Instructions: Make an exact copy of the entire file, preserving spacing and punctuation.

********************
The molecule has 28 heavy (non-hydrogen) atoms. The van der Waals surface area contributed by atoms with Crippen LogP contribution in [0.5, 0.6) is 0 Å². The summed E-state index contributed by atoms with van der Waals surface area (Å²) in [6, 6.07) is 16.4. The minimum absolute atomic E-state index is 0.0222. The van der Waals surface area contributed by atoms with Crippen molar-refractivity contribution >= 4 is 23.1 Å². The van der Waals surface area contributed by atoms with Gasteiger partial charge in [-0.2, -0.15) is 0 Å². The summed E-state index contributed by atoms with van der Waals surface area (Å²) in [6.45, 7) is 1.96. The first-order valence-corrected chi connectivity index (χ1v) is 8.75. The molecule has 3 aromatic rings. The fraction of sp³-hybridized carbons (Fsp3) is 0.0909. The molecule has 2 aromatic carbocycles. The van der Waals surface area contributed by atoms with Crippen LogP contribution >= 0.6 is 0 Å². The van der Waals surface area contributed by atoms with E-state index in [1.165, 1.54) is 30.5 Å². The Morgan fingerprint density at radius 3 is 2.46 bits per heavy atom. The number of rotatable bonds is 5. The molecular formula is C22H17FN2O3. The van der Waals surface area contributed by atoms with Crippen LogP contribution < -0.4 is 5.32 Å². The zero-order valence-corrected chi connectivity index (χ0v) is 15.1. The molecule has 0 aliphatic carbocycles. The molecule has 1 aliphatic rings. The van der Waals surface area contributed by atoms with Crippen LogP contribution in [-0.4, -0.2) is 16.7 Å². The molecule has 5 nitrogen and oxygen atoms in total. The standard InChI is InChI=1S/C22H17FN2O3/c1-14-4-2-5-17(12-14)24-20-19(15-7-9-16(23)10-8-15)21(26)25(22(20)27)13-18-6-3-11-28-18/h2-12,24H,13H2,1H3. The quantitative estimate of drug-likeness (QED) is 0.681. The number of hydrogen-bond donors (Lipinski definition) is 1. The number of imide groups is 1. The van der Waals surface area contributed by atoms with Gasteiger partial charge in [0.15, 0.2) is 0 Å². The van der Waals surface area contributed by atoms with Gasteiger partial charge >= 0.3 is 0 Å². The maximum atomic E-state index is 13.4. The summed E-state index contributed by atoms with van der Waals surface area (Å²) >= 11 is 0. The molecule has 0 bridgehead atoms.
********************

The molecule has 28 heavy (non-hydrogen) atoms. The van der Waals surface area contributed by atoms with Crippen LogP contribution in [0.5, 0.6) is 0 Å². The summed E-state index contributed by atoms with van der Waals surface area (Å²) in [6, 6.07) is 16.4. The minimum absolute atomic E-state index is 0.0222. The van der Waals surface area contributed by atoms with Crippen molar-refractivity contribution >= 4 is 23.1 Å². The van der Waals surface area contributed by atoms with Gasteiger partial charge in [-0.2, -0.15) is 0 Å². The summed E-state index contributed by atoms with van der Waals surface area (Å²) in [6.45, 7) is 1.96. The first-order valence-corrected chi connectivity index (χ1v) is 8.75. The molecule has 3 aromatic rings. The fraction of sp³-hybridized carbons (Fsp3) is 0.0909. The molecule has 2 aromatic carbocycles. The van der Waals surface area contributed by atoms with Crippen LogP contribution >= 0.6 is 0 Å². The van der Waals surface area contributed by atoms with E-state index in [1.165, 1.54) is 30.5 Å². The Morgan fingerprint density at radius 3 is 2.46 bits per heavy atom. The number of rotatable bonds is 5. The molecular formula is C22H17FN2O3. The van der Waals surface area contributed by atoms with Crippen LogP contribution < -0.4 is 5.32 Å². The zero-order valence-corrected chi connectivity index (χ0v) is 15.1. The molecule has 0 aliphatic carbocycles. The molecule has 1 aliphatic rings. The van der Waals surface area contributed by atoms with Crippen LogP contribution in [-0.4, -0.2) is 16.7 Å². The molecule has 5 nitrogen and oxygen atoms in total. The standard InChI is InChI=1S/C22H17FN2O3/c1-14-4-2-5-17(12-14)24-20-19(15-7-9-16(23)10-8-15)21(26)25(22(20)27)13-18-6-3-11-28-18/h2-12,24H,13H2,1H3. The quantitative estimate of drug-likeness (QED) is 0.681. The number of hydrogen-bond donors (Lipinski definition) is 1. The number of imide groups is 1. The van der Waals surface area contributed by atoms with Gasteiger partial charge in [0.15, 0.2) is 0 Å². The van der Waals surface area contributed by atoms with Gasteiger partial charge >= 0.3 is 0 Å². The maximum atomic E-state index is 13.4. The summed E-state index contributed by atoms with van der Waals surface area (Å²) >= 11 is 0. The molecule has 0 bridgehead atoms.